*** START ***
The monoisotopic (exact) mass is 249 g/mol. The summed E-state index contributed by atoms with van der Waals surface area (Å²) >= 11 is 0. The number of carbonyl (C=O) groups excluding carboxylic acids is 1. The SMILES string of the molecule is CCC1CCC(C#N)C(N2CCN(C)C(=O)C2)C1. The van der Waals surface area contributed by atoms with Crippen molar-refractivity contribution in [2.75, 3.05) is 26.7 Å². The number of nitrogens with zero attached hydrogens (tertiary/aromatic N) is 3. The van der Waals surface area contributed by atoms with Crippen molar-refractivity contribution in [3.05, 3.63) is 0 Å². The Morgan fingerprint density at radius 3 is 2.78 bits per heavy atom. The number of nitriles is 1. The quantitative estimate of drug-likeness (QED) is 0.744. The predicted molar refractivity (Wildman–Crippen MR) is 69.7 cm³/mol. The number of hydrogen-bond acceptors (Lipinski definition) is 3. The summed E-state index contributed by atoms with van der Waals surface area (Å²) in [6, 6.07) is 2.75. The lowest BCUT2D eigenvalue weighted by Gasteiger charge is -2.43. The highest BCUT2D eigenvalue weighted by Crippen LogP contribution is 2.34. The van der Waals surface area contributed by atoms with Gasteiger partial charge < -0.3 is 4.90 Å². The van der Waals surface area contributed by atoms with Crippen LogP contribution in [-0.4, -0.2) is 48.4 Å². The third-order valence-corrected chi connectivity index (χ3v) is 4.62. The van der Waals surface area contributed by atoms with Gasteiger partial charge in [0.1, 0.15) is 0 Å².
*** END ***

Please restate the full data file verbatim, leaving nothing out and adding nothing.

The monoisotopic (exact) mass is 249 g/mol. The summed E-state index contributed by atoms with van der Waals surface area (Å²) >= 11 is 0. The number of carbonyl (C=O) groups excluding carboxylic acids is 1. The SMILES string of the molecule is CCC1CCC(C#N)C(N2CCN(C)C(=O)C2)C1. The van der Waals surface area contributed by atoms with Crippen molar-refractivity contribution in [2.75, 3.05) is 26.7 Å². The number of nitrogens with zero attached hydrogens (tertiary/aromatic N) is 3. The van der Waals surface area contributed by atoms with Crippen molar-refractivity contribution in [3.05, 3.63) is 0 Å². The Morgan fingerprint density at radius 3 is 2.78 bits per heavy atom. The number of nitriles is 1. The quantitative estimate of drug-likeness (QED) is 0.744. The predicted molar refractivity (Wildman–Crippen MR) is 69.7 cm³/mol. The number of hydrogen-bond acceptors (Lipinski definition) is 3. The summed E-state index contributed by atoms with van der Waals surface area (Å²) in [6, 6.07) is 2.75. The lowest BCUT2D eigenvalue weighted by Gasteiger charge is -2.43. The highest BCUT2D eigenvalue weighted by Crippen LogP contribution is 2.34. The van der Waals surface area contributed by atoms with Gasteiger partial charge < -0.3 is 4.90 Å². The van der Waals surface area contributed by atoms with Crippen LogP contribution in [-0.4, -0.2) is 48.4 Å². The third-order valence-corrected chi connectivity index (χ3v) is 4.62. The van der Waals surface area contributed by atoms with Gasteiger partial charge in [0.1, 0.15) is 0 Å².